Ultrasound-guided infraclavicular versus supraclavicular block

Geneviève Arcand, Stephan R Williams, Philippe Chouinard, Daniel Boudreault, Patrick Harris, Monique Ruel, François Girard
Anesthesia and Analgesia 2005, 101 (3): 886-90, table of contents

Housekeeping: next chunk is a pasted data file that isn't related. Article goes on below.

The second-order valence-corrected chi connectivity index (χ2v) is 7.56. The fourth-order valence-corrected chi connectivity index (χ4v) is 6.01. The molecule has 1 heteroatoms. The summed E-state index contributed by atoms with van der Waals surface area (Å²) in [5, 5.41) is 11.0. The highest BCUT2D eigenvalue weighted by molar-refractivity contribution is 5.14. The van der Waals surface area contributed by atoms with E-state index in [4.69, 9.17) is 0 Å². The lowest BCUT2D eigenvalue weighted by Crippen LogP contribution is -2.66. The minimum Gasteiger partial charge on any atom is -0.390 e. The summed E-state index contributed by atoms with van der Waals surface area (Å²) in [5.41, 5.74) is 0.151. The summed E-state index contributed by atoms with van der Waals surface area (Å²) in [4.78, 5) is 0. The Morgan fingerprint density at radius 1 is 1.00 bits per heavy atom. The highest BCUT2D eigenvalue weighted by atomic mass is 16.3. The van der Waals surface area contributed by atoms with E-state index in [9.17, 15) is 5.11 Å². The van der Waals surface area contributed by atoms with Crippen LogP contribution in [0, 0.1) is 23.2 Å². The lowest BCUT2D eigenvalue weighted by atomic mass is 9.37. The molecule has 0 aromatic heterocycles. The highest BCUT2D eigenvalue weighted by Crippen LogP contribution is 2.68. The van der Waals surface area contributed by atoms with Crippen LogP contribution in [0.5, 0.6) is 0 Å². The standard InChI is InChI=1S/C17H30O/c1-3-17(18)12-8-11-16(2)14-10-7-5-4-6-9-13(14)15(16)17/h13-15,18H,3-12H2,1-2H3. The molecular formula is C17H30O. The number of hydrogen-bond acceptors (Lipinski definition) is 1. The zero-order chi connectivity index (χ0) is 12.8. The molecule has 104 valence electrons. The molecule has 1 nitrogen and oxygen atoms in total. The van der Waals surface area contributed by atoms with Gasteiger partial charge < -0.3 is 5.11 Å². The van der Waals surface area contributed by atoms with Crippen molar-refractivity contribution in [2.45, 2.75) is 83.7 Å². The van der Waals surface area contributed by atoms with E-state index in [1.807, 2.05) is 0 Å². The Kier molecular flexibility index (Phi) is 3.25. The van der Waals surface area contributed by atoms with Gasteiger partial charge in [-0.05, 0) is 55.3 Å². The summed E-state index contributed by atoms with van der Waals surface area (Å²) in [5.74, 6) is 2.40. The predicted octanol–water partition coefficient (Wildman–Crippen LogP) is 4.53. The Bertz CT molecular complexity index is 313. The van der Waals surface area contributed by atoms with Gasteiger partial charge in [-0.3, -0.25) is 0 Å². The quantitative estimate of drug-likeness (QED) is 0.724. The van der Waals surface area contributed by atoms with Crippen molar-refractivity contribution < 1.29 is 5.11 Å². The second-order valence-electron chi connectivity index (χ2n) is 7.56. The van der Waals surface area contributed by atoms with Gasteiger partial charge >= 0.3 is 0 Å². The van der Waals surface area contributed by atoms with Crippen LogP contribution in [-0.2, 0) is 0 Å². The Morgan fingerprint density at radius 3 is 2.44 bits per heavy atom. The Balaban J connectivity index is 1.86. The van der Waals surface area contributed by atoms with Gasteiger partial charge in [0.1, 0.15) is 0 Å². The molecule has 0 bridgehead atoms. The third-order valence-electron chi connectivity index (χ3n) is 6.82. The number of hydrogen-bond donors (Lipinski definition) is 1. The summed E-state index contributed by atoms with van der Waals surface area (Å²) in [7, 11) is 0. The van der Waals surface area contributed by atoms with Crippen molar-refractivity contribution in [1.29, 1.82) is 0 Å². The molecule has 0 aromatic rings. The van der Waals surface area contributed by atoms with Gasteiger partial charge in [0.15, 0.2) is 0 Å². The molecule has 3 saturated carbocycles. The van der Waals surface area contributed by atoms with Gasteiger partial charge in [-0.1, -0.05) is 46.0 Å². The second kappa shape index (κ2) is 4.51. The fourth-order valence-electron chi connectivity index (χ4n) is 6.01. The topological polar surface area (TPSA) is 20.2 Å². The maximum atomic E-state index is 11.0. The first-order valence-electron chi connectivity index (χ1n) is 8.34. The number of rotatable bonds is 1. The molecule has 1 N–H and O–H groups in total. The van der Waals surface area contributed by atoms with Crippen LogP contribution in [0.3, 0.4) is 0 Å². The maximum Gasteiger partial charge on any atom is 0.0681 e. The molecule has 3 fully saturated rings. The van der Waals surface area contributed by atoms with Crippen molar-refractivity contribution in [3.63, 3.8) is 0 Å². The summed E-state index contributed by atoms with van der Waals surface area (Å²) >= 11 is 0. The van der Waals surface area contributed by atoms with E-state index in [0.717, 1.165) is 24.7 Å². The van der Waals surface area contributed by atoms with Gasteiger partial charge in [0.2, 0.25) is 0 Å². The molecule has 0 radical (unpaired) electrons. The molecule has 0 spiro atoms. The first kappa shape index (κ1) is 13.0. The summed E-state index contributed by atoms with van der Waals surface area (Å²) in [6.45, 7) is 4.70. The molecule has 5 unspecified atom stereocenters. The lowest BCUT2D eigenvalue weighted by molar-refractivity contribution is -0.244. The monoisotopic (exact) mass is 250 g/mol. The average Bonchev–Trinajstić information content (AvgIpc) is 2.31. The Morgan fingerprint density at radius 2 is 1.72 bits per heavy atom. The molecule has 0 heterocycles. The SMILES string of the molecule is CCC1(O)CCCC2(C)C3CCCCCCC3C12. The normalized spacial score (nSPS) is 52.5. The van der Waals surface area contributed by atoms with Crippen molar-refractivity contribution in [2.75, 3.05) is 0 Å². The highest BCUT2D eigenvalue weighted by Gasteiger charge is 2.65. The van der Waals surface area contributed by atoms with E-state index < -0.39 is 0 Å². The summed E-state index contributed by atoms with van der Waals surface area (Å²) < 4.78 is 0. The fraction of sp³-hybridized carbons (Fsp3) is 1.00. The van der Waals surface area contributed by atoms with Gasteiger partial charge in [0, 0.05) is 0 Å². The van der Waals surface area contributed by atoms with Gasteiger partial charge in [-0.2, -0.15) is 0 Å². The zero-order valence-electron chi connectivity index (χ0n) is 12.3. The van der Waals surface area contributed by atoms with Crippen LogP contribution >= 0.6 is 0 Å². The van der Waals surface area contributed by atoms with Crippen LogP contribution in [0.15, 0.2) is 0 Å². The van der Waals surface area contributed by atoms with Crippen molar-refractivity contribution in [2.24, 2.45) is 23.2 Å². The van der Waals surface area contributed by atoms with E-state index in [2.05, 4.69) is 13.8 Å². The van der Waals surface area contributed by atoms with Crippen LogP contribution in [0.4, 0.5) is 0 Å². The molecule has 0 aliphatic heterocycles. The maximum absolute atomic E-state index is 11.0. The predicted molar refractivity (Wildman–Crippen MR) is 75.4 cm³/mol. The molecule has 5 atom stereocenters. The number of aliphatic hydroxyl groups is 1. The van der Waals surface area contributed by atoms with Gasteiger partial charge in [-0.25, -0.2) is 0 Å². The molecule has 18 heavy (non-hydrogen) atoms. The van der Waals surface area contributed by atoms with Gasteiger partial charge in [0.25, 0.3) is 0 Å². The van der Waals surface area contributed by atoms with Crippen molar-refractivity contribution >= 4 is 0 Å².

In this prospective study we compared ultrasound-guided (USG) infraclavicular and supraclavicular blocks for performance time and quality of block. We hypothesized that the infraclavicular approach would result in shorter performance times with a quality of block similar to that of the supraclavicular approach. Eighty patients were randomized into two equal groups: Group I (infraclavicular) and Group S (supraclavicular). All blocks were performed using ultrasound visualization with a 7.5-MHz linear probe and neurostimulation. The anesthetic mixture consisted of 0.5 mL/kg of bupivacaine 0.5% and lidocaine hydrocarbonate 2% (1:3 vol.) with epinephrine 1:200,000. Sensory block, motor block, and supplementation rates were evaluated for the musculocutaneous, median, radial, and ulnar nerves. Surgical anesthesia without supplementation was achieved in 80% of patients in group I compared with 87% in Group S (P = 0.39). Supplementation rates were significantly different only for the radial territory: 18% in Group I versus 0% in group S (P = 0.006). Block performance times were not different between groups (4.0 min in Group I versus 4.65 min in Group S; P = 0.43). Technique-related pain scores were not different between groups (I: 2.0; S: 2.0; P = 1.00). We conclude that USG infraclavicular block is at least as rapidly executed as USG supraclavicular block and produces a similar degree of surgical anesthesia without supplementation.

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